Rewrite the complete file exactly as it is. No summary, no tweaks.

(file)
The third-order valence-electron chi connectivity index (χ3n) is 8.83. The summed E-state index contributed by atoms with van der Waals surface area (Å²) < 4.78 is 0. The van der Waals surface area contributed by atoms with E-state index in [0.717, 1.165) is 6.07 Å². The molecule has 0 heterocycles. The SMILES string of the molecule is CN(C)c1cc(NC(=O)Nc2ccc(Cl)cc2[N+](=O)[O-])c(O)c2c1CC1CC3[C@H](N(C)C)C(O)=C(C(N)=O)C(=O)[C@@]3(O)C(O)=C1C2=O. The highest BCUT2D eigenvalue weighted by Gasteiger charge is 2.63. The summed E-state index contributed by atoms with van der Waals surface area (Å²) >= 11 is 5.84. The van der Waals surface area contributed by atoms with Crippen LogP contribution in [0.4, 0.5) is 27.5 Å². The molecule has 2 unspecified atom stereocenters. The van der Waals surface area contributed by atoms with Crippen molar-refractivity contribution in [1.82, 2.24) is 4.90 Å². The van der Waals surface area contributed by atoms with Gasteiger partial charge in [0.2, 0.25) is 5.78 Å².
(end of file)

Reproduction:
The third-order valence-electron chi connectivity index (χ3n) is 8.83. The summed E-state index contributed by atoms with van der Waals surface area (Å²) < 4.78 is 0. The van der Waals surface area contributed by atoms with E-state index in [0.717, 1.165) is 6.07 Å². The molecule has 0 heterocycles. The SMILES string of the molecule is CN(C)c1cc(NC(=O)Nc2ccc(Cl)cc2[N+](=O)[O-])c(O)c2c1CC1CC3[C@H](N(C)C)C(O)=C(C(N)=O)C(=O)[C@@]3(O)C(O)=C1C2=O. The highest BCUT2D eigenvalue weighted by Gasteiger charge is 2.63. The summed E-state index contributed by atoms with van der Waals surface area (Å²) >= 11 is 5.84. The van der Waals surface area contributed by atoms with Crippen LogP contribution in [0.4, 0.5) is 27.5 Å². The molecule has 2 unspecified atom stereocenters. The van der Waals surface area contributed by atoms with Crippen molar-refractivity contribution in [1.82, 2.24) is 4.90 Å². The van der Waals surface area contributed by atoms with Gasteiger partial charge in [0.2, 0.25) is 5.78 Å².